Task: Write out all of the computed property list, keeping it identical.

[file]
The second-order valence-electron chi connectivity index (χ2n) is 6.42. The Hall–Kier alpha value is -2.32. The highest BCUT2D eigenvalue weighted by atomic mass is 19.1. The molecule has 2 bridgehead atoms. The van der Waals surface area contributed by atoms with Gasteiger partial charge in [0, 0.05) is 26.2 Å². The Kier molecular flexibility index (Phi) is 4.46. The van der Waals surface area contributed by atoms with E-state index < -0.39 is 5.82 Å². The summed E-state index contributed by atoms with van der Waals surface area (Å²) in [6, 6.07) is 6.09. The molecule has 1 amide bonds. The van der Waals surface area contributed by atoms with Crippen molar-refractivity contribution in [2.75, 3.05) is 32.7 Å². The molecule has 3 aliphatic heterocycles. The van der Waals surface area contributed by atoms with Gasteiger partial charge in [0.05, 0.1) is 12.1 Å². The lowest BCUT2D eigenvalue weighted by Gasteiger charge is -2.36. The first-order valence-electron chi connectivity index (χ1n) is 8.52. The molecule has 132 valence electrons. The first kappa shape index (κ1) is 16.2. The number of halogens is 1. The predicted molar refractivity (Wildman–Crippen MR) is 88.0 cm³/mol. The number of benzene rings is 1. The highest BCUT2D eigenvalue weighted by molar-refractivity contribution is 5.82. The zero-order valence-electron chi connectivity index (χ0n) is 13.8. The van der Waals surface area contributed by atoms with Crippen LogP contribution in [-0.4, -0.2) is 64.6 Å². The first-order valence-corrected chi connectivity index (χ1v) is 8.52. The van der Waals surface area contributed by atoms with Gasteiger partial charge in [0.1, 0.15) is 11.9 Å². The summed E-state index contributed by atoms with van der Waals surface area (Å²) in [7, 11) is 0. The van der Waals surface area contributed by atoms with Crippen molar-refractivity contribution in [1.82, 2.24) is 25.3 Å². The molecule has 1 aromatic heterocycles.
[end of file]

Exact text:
The second-order valence-electron chi connectivity index (χ2n) is 6.42. The Hall–Kier alpha value is -2.32. The highest BCUT2D eigenvalue weighted by atomic mass is 19.1. The molecule has 2 bridgehead atoms. The van der Waals surface area contributed by atoms with Gasteiger partial charge in [0, 0.05) is 26.2 Å². The Kier molecular flexibility index (Phi) is 4.46. The van der Waals surface area contributed by atoms with E-state index < -0.39 is 5.82 Å². The summed E-state index contributed by atoms with van der Waals surface area (Å²) in [6, 6.07) is 6.09. The molecule has 1 amide bonds. The van der Waals surface area contributed by atoms with Crippen molar-refractivity contribution in [2.75, 3.05) is 32.7 Å². The molecule has 3 aliphatic heterocycles. The van der Waals surface area contributed by atoms with Gasteiger partial charge in [0.05, 0.1) is 12.1 Å². The lowest BCUT2D eigenvalue weighted by Gasteiger charge is -2.36. The first-order valence-electron chi connectivity index (χ1n) is 8.52. The molecule has 132 valence electrons. The first kappa shape index (κ1) is 16.2. The number of halogens is 1. The predicted molar refractivity (Wildman–Crippen MR) is 88.0 cm³/mol. The number of benzene rings is 1. The highest BCUT2D eigenvalue weighted by molar-refractivity contribution is 5.82. The zero-order valence-electron chi connectivity index (χ0n) is 13.8. The van der Waals surface area contributed by atoms with Crippen LogP contribution in [-0.4, -0.2) is 64.6 Å². The first-order valence-corrected chi connectivity index (χ1v) is 8.52. The van der Waals surface area contributed by atoms with Gasteiger partial charge in [0.1, 0.15) is 11.9 Å². The summed E-state index contributed by atoms with van der Waals surface area (Å²) in [7, 11) is 0. The van der Waals surface area contributed by atoms with Crippen molar-refractivity contribution in [1.82, 2.24) is 25.3 Å². The molecule has 1 aromatic heterocycles.